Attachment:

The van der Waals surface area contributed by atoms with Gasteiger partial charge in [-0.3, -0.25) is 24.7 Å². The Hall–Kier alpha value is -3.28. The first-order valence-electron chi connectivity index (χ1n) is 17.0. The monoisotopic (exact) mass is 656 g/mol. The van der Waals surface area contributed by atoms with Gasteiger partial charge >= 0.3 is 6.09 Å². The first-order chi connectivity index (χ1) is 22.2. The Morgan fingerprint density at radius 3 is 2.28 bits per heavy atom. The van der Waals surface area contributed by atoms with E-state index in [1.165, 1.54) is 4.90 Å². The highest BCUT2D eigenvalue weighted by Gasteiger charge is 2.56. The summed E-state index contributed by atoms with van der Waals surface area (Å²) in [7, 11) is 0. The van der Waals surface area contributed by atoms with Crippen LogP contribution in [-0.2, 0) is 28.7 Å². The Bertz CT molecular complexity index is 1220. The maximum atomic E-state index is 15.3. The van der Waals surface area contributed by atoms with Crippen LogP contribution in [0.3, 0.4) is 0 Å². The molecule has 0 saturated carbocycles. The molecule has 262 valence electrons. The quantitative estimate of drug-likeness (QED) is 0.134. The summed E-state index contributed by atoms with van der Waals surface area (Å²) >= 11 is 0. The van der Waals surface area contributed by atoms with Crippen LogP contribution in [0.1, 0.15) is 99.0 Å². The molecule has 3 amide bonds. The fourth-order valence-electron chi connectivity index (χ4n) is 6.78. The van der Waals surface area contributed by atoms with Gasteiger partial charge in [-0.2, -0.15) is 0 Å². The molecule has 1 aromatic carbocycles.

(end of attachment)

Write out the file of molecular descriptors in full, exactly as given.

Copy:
The van der Waals surface area contributed by atoms with Gasteiger partial charge in [-0.3, -0.25) is 24.7 Å². The Hall–Kier alpha value is -3.28. The first-order valence-electron chi connectivity index (χ1n) is 17.0. The monoisotopic (exact) mass is 656 g/mol. The van der Waals surface area contributed by atoms with Gasteiger partial charge >= 0.3 is 6.09 Å². The first-order chi connectivity index (χ1) is 22.2. The Morgan fingerprint density at radius 3 is 2.28 bits per heavy atom. The van der Waals surface area contributed by atoms with E-state index in [1.165, 1.54) is 4.90 Å². The highest BCUT2D eigenvalue weighted by Gasteiger charge is 2.56. The summed E-state index contributed by atoms with van der Waals surface area (Å²) in [7, 11) is 0. The van der Waals surface area contributed by atoms with Crippen LogP contribution in [-0.2, 0) is 28.7 Å². The Bertz CT molecular complexity index is 1220. The maximum atomic E-state index is 15.3. The van der Waals surface area contributed by atoms with Crippen LogP contribution in [0.3, 0.4) is 0 Å². The molecule has 0 saturated carbocycles. The molecule has 262 valence electrons. The quantitative estimate of drug-likeness (QED) is 0.134. The summed E-state index contributed by atoms with van der Waals surface area (Å²) >= 11 is 0. The van der Waals surface area contributed by atoms with Crippen LogP contribution in [0.1, 0.15) is 99.0 Å². The molecule has 3 amide bonds. The fourth-order valence-electron chi connectivity index (χ4n) is 6.78. The van der Waals surface area contributed by atoms with Gasteiger partial charge in [-0.2, -0.15) is 0 Å². The molecule has 1 aromatic carbocycles.